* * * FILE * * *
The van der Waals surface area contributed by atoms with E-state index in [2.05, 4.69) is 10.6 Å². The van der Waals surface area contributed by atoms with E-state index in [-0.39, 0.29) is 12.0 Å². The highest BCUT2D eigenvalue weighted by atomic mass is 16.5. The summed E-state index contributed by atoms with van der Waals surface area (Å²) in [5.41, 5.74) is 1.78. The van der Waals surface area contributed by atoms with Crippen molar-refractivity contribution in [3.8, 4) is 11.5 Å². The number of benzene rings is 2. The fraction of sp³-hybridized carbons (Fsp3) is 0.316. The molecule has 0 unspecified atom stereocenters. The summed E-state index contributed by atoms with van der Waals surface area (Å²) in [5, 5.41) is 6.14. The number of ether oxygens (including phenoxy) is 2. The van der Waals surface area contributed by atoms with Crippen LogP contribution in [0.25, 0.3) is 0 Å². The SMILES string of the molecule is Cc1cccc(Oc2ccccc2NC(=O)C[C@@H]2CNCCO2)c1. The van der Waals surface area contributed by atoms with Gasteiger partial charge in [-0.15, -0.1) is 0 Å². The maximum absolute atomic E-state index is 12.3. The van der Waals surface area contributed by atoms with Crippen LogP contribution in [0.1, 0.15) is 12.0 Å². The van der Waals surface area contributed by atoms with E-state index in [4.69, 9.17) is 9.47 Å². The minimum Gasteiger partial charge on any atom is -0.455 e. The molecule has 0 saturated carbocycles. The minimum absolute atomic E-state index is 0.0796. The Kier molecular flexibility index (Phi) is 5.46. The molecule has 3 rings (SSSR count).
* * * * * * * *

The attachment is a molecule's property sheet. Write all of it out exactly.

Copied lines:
The van der Waals surface area contributed by atoms with E-state index in [2.05, 4.69) is 10.6 Å². The van der Waals surface area contributed by atoms with E-state index in [-0.39, 0.29) is 12.0 Å². The highest BCUT2D eigenvalue weighted by atomic mass is 16.5. The summed E-state index contributed by atoms with van der Waals surface area (Å²) in [5.41, 5.74) is 1.78. The van der Waals surface area contributed by atoms with Crippen molar-refractivity contribution in [3.8, 4) is 11.5 Å². The number of benzene rings is 2. The fraction of sp³-hybridized carbons (Fsp3) is 0.316. The molecule has 0 unspecified atom stereocenters. The summed E-state index contributed by atoms with van der Waals surface area (Å²) in [5, 5.41) is 6.14. The number of ether oxygens (including phenoxy) is 2. The van der Waals surface area contributed by atoms with Crippen LogP contribution in [0.25, 0.3) is 0 Å². The SMILES string of the molecule is Cc1cccc(Oc2ccccc2NC(=O)C[C@@H]2CNCCO2)c1. The van der Waals surface area contributed by atoms with Gasteiger partial charge in [-0.15, -0.1) is 0 Å². The maximum absolute atomic E-state index is 12.3. The van der Waals surface area contributed by atoms with Crippen LogP contribution in [0.1, 0.15) is 12.0 Å². The van der Waals surface area contributed by atoms with E-state index in [4.69, 9.17) is 9.47 Å². The minimum Gasteiger partial charge on any atom is -0.455 e. The molecule has 0 saturated carbocycles. The minimum absolute atomic E-state index is 0.0796. The Kier molecular flexibility index (Phi) is 5.46. The molecule has 3 rings (SSSR count).